To investigate the effect of acute diabetic control on choroidal thickness in patients with Type 2 diabetes.
Seventeen eyes of 17 patients with Type 2 diabetes were included in this prospective observational study. The patients with Type 2 diabetes who were scheduled to undergo a program of intensive diabetic control underwent prototype high-penetration optical coherence tomography before and 2 weeks after the start of treatment. The choroidal thickness changes 2 weeks after the protocol of intensive diabetic control were assessed, and associated ophthalmologic and general parameters were explored. Seventeen eyes of 17 healthy volunteers were included to compare diabetic patients. The choroidal thickness also was measured in this group at baseline and after 2 weeks. And the intraobserver and interobserver reproducibility were verified using this control group.
The intraobserver (intraclass coefficient, 0.992) and interobserver reproducibility (0.982) in our subfoveal choroidal thickness measurement were high. The mean subfoveal choroidal thickness after 2 weeks (226 ± 56 μm) was significantly greater than at baseline (215 ± 52 μm, P < 0.05); there was no difference between the baseline and 2-week values in the control group (baseline, 312 ± 113 vs. 2-week value, 307 ± 103 μm; P = 0.17). The changes in refractive error (P < 0.001), axial length (P < 0.01), and diastolic blood pressure (P < 0.01) were associated significantly with changes in choroidal thickness 2 weeks after the intensive control. The pretreatment body mass index (P < 0.05) and hemoglobin A1c (P < 0.005) also were associated significantly with increased choroidal thickness.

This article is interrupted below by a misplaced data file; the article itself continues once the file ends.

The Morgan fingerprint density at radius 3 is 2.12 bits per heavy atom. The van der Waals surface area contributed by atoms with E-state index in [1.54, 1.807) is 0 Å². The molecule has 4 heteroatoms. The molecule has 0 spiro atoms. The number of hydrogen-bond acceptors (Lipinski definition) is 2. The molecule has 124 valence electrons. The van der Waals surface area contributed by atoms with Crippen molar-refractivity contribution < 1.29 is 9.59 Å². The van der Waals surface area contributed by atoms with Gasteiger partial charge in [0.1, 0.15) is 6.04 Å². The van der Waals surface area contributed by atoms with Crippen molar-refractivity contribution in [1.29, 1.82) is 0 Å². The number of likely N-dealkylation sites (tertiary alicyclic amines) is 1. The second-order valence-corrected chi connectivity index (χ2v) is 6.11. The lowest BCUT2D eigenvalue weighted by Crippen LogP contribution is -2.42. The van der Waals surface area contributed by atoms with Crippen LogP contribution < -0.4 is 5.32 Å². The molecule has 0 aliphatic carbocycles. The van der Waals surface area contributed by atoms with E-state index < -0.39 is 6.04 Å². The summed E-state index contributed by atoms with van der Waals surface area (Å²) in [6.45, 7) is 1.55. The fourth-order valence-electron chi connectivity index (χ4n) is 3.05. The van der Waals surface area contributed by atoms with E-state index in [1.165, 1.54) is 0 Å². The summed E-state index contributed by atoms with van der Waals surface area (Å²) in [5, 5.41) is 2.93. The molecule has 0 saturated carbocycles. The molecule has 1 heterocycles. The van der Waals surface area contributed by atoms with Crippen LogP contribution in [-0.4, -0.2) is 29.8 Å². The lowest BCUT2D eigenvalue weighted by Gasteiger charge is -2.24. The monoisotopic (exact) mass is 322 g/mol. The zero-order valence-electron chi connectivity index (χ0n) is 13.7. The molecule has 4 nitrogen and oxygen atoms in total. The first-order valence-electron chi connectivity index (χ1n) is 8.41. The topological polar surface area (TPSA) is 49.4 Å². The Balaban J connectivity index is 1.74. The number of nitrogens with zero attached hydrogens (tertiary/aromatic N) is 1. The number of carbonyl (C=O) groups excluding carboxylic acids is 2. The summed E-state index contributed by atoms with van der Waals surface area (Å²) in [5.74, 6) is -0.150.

Diabetic patients showed a significant increase of choroidal thickness after the intensive control. Various ophthalmologic and systemic parameters seem to affect the choroidal thickness changes. This may be related to the progression of retinopathy after acute glycemic control.